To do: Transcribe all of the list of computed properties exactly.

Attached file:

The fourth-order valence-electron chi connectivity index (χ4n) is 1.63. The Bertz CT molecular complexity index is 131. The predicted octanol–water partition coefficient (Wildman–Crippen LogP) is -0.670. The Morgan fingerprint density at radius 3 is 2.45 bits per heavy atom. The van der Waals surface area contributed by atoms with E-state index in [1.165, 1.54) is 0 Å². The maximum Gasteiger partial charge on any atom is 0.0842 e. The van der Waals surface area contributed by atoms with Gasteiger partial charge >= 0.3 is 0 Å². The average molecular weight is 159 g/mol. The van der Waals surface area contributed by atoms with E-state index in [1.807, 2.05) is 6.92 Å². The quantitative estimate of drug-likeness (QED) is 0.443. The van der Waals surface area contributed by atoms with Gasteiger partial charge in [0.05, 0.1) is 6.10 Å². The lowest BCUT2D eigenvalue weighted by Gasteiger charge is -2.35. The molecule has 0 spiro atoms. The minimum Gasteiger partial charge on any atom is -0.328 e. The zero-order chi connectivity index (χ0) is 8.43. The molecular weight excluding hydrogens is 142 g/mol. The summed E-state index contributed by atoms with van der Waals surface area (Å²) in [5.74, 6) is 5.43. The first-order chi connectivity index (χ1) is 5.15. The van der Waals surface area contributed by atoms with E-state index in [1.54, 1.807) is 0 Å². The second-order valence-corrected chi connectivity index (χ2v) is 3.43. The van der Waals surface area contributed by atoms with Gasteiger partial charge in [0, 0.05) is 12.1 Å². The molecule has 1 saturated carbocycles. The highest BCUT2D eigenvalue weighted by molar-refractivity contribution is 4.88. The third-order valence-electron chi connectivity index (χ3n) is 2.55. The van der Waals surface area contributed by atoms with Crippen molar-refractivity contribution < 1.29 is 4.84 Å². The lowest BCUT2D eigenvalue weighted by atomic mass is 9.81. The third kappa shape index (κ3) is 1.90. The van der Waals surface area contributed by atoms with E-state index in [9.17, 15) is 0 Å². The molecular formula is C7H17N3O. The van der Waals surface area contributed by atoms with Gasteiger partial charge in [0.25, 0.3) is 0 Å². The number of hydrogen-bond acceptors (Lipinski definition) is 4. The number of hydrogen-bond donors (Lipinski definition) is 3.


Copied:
The fourth-order valence-electron chi connectivity index (χ4n) is 1.63. The Bertz CT molecular complexity index is 131. The predicted octanol–water partition coefficient (Wildman–Crippen LogP) is -0.670. The Morgan fingerprint density at radius 3 is 2.45 bits per heavy atom. The van der Waals surface area contributed by atoms with E-state index in [1.165, 1.54) is 0 Å². The maximum Gasteiger partial charge on any atom is 0.0842 e. The van der Waals surface area contributed by atoms with Gasteiger partial charge >= 0.3 is 0 Å². The average molecular weight is 159 g/mol. The van der Waals surface area contributed by atoms with E-state index in [1.807, 2.05) is 6.92 Å². The quantitative estimate of drug-likeness (QED) is 0.443. The van der Waals surface area contributed by atoms with Gasteiger partial charge in [0.05, 0.1) is 6.10 Å². The lowest BCUT2D eigenvalue weighted by Gasteiger charge is -2.35. The molecule has 0 spiro atoms. The minimum Gasteiger partial charge on any atom is -0.328 e. The zero-order chi connectivity index (χ0) is 8.43. The molecular weight excluding hydrogens is 142 g/mol. The summed E-state index contributed by atoms with van der Waals surface area (Å²) in [5.74, 6) is 5.43. The first-order chi connectivity index (χ1) is 5.15. The van der Waals surface area contributed by atoms with E-state index in [1.54, 1.807) is 0 Å². The second-order valence-corrected chi connectivity index (χ2v) is 3.43. The van der Waals surface area contributed by atoms with Gasteiger partial charge in [0, 0.05) is 12.1 Å². The molecule has 1 saturated carbocycles. The highest BCUT2D eigenvalue weighted by molar-refractivity contribution is 4.88. The third-order valence-electron chi connectivity index (χ3n) is 2.55. The van der Waals surface area contributed by atoms with Crippen molar-refractivity contribution < 1.29 is 4.84 Å². The lowest BCUT2D eigenvalue weighted by atomic mass is 9.81. The third kappa shape index (κ3) is 1.90. The van der Waals surface area contributed by atoms with E-state index in [9.17, 15) is 0 Å². The molecular formula is C7H17N3O. The van der Waals surface area contributed by atoms with Gasteiger partial charge in [0.25, 0.3) is 0 Å². The number of hydrogen-bond acceptors (Lipinski definition) is 4. The number of hydrogen-bond donors (Lipinski definition) is 3.